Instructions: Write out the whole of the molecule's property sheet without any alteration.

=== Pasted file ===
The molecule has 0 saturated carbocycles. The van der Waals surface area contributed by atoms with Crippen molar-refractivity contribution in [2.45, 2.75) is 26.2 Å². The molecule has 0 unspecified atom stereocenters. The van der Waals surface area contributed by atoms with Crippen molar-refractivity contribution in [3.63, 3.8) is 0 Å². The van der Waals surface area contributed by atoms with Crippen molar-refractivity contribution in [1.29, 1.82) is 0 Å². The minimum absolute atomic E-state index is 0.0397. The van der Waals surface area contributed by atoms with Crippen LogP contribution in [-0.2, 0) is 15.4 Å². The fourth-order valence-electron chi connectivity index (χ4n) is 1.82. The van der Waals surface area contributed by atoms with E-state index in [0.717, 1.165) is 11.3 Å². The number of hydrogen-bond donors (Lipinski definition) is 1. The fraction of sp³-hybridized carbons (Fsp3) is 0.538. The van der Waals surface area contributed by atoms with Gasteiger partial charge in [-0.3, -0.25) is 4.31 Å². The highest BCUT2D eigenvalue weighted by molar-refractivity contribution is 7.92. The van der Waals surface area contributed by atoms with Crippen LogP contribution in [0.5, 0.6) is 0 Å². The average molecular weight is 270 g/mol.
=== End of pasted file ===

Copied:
The molecule has 0 saturated carbocycles. The van der Waals surface area contributed by atoms with Crippen molar-refractivity contribution in [2.45, 2.75) is 26.2 Å². The molecule has 0 unspecified atom stereocenters. The van der Waals surface area contributed by atoms with Crippen molar-refractivity contribution in [3.63, 3.8) is 0 Å². The van der Waals surface area contributed by atoms with Crippen molar-refractivity contribution in [1.29, 1.82) is 0 Å². The minimum absolute atomic E-state index is 0.0397. The van der Waals surface area contributed by atoms with Crippen LogP contribution in [-0.2, 0) is 15.4 Å². The fourth-order valence-electron chi connectivity index (χ4n) is 1.82. The van der Waals surface area contributed by atoms with E-state index in [0.717, 1.165) is 11.3 Å². The number of hydrogen-bond donors (Lipinski definition) is 1. The fraction of sp³-hybridized carbons (Fsp3) is 0.538. The van der Waals surface area contributed by atoms with Gasteiger partial charge in [-0.3, -0.25) is 4.31 Å². The highest BCUT2D eigenvalue weighted by molar-refractivity contribution is 7.92. The van der Waals surface area contributed by atoms with Crippen LogP contribution in [0.5, 0.6) is 0 Å². The average molecular weight is 270 g/mol.